Britain reeling under fuel shortage (Lead)June 17th, 2008 - 10:33 pm ICT by IANS
By Venkata Vemuri
London, June 17 (IANS) A fuel strike in Britain ended Tuesday morning, but it will be sometime before petrol can reach hundreds of empty pumps across country while people have turned to alternative fuels like vegetable oil. The shortages across Britain have forced people off the roads as hundreds of petrol pumps have closed down and private stations profiteer by hiking prices.
The strike since the weekend by haulers who refused to carry Shell fuel demanding a pay hike led to the closure of over 600 petrol pumps in the country, mostly in the south-west and Wales.
It could take until the end of the week for supplies to return to normal by which time another strike is threatened. Talks were on between the suppliers and the haulers, who have threatened a second strike from Friday.
The shortage has left many Britons fuming, as they had to spend the weekend at home.
They are also being hit by small garages and petrol pumps in several towns who have started charging exorbitant prices. The Sun reported about such a station owner in Exeter who on Sunday night charged two pounds for a litre of petrol. The average official price is 1.15 pounds.
Ron, who runs Foxhayes Garage in Exeter, Devon, hiked prices Monday morning. He denied that he was trying to profit from the fuel shortage. A spokesperson for the garage said the price hike was to stop panic buying, so that people fill up only in emergency situations. He promised the price would come down once normal deliveries resume.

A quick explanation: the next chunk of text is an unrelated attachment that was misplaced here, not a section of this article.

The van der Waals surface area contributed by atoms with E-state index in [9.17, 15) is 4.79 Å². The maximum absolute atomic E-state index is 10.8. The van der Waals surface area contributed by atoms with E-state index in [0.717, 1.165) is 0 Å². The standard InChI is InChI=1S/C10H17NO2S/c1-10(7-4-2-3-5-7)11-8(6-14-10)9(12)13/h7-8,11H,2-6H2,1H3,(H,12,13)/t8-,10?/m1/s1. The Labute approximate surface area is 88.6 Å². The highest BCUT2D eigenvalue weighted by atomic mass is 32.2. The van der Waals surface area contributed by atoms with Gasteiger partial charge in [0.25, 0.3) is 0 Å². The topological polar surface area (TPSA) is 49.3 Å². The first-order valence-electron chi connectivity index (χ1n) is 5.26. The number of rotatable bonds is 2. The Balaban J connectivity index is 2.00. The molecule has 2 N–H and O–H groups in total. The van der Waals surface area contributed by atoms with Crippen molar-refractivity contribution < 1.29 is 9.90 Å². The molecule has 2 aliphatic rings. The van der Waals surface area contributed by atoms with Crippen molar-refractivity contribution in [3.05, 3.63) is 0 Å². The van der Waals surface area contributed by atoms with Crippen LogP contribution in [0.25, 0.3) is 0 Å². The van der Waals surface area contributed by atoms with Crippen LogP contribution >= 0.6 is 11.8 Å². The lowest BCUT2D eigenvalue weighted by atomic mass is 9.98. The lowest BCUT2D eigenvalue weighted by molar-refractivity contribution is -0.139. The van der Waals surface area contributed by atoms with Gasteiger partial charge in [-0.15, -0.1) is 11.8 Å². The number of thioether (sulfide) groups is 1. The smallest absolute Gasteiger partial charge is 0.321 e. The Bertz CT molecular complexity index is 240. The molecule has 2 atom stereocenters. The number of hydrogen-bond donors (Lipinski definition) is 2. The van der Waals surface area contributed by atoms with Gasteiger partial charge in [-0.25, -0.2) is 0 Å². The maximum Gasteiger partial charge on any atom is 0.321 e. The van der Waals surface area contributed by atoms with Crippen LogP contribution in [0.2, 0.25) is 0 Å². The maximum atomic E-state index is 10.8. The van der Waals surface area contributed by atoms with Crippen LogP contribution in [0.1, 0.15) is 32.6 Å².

As the garage came for sharp criticism from all across the town, Ron came up with an idea. He started giving 25 pound MoT (road worthiness test) vouchers to offset the high fuel cost.
In Leicester and surrounding areas in the Midlands, there has been panic buying throughout the weekend. There is little traffic seen on the otherwise busy roads.
Leicester Mercury reported some motorists were using vegetable oil to cut fuel costs.
Mark Cornell, of software company CubeRoot in Leicester, drives a Citroen and runs his car on a 30 percent blend of vegetable oil and diesel. His company has now started providing filters and conversion kits for people who want to run their cars using vegetable oil.
“The huge oil price hike has shocked people and they are looking for alternatives. Most of the inquiries we get are about using raw vegetable oil, which can be completely free if it is recycled,” he said.
He says even rapeseed oil would do, but as a blend with diesel. These cooking mediums cost 87 pence a litre. Such is the demand for bio-fuel that a bio-diesel blend is now available at a garage in Ellistown, Leicestershire and a 30 percent blend is being tested at one pump at Morrisons (a supermarket chain) in Leicester.
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